On another note: There are plenty of Black people who are JUST as unhappy about the lack of progress on LGBT issues and the lack of response to prosecuting the previous administration on torture, so the author has no right to make some sweeping generalization like that... I'm just glad he's addressing the issue that these identities do intersect although people seem to forget that...

I can be simultaneously proud and dissapointed in Obama. I'm excited and amazed that he has far surpassed my expectations for US presidents. However, I'm also dissapointed that he's doing many of the exact same things that I've been upset at every previous president for doing.

That said, I also want to say that I'm seriously dissapointed in the way the "gay community" has been handling race, especially in the past 6 months.

Robert Ganshorn Robert Ganshorn | July 22, 2009 2:59 AM

Could you list those things that upset you?

Robert,

What upset me about the white gay community? Or Obama? Or previous presidents?

Assuming it's the first, here are just a few:

*Having close to zero PoC in political ads in the Oregon DOMA fight of 2004

*Having the opposition reach out to PoC better than the LGBTQ campaign

*Repeating both mistakes in CA prop 8 fight

*Being told that there wasn't enough money for no on 8 ads in Spanish while airtime on the Heroes premere was being paid for

*Finally getting Spanish ads in the last week of the campaign, which weren't developed for a Latino/a audience but just direct translations of an English ad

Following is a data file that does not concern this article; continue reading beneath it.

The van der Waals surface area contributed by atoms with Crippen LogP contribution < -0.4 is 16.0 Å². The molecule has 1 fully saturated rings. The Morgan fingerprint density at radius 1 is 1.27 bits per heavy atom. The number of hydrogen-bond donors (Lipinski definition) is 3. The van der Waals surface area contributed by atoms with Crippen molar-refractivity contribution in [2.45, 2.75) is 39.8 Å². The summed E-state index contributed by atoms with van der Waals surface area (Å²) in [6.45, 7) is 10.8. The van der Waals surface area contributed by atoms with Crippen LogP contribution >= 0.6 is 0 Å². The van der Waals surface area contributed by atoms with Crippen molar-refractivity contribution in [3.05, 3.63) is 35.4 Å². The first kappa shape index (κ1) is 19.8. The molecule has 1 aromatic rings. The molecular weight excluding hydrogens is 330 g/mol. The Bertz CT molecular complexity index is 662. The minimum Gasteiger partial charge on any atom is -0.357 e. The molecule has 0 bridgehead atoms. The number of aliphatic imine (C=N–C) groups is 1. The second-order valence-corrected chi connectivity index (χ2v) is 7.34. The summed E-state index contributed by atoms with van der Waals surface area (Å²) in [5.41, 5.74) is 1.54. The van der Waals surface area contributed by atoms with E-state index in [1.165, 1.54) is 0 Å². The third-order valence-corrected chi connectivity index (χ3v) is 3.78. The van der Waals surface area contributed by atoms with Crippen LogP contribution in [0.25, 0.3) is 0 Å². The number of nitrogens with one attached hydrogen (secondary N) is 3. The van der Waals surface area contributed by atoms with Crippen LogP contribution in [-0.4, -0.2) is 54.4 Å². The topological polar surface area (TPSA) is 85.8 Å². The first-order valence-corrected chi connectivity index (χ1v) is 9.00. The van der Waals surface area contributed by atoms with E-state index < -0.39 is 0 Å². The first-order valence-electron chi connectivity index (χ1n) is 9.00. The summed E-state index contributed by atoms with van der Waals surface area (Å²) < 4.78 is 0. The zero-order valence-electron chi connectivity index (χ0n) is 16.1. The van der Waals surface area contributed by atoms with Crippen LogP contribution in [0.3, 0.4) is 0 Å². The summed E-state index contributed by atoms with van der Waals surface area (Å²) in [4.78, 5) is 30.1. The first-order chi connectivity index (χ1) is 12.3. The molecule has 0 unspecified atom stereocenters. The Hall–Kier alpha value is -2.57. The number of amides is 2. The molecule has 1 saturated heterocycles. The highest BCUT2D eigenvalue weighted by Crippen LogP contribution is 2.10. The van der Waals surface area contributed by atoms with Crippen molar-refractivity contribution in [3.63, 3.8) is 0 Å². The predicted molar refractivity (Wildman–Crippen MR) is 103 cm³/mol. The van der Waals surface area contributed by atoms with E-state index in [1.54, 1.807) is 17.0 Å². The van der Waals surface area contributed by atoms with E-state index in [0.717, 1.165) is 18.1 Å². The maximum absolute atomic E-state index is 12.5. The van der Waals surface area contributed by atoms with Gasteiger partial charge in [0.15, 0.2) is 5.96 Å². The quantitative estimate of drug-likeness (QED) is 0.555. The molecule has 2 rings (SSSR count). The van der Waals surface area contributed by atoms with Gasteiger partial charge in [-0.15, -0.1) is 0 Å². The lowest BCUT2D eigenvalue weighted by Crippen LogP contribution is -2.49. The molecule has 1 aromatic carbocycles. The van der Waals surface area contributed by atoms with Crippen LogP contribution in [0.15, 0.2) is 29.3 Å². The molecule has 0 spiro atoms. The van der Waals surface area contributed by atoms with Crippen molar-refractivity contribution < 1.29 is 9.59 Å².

*Communities with high PoC populations being avoided in the no on 8 canvasing (or so I hear from a campaign worker who wanted to canvas those communities)

*Individuals claiming it was PoC's "fault" that prop 8 passed because PoC voted slightly higher for prop 8 -- that's what happens when you don't canvas or develop ads for a community!

*While some majority white organizations are making inroads in being accountable for racism, there are many many individuals who still repeat some of this stuff clearly motivated by racism.

*Organizations still often "forget" to include PoC concerns, ignore PoC complaints, or think about PoC audiences when they craft statements.

Robert Ganshorn Robert Ganshorn | July 23, 2009 8:17 AM

Thanks, that is much clearer, and important when expressed.

I'm so incredibly upset that this article was posted here. Why, in the world, would this man be given a voice on this blog? The number of logical fallacies and half-truths presented here make it completely inappropriate for print here, and most certainly not on CNN.

"When Proposition 8 passed in California, white gays were quick to blame the black community despite blacks making up less than 10 percent of total voters and whites being close to 60 percent."

It was not "white gays" that blamed the black community. It was faulty data in exit polls, and biased media coverage which pointed the finger at the black community. And when it was clear that the data was faulty, and the media was wrong to jump on such poor data, the gay community (as a whole), was quick to call for not only an end to this type of racial discussion, but to also instead get down to the important work of figuring out how we went wrong and how we could fix it.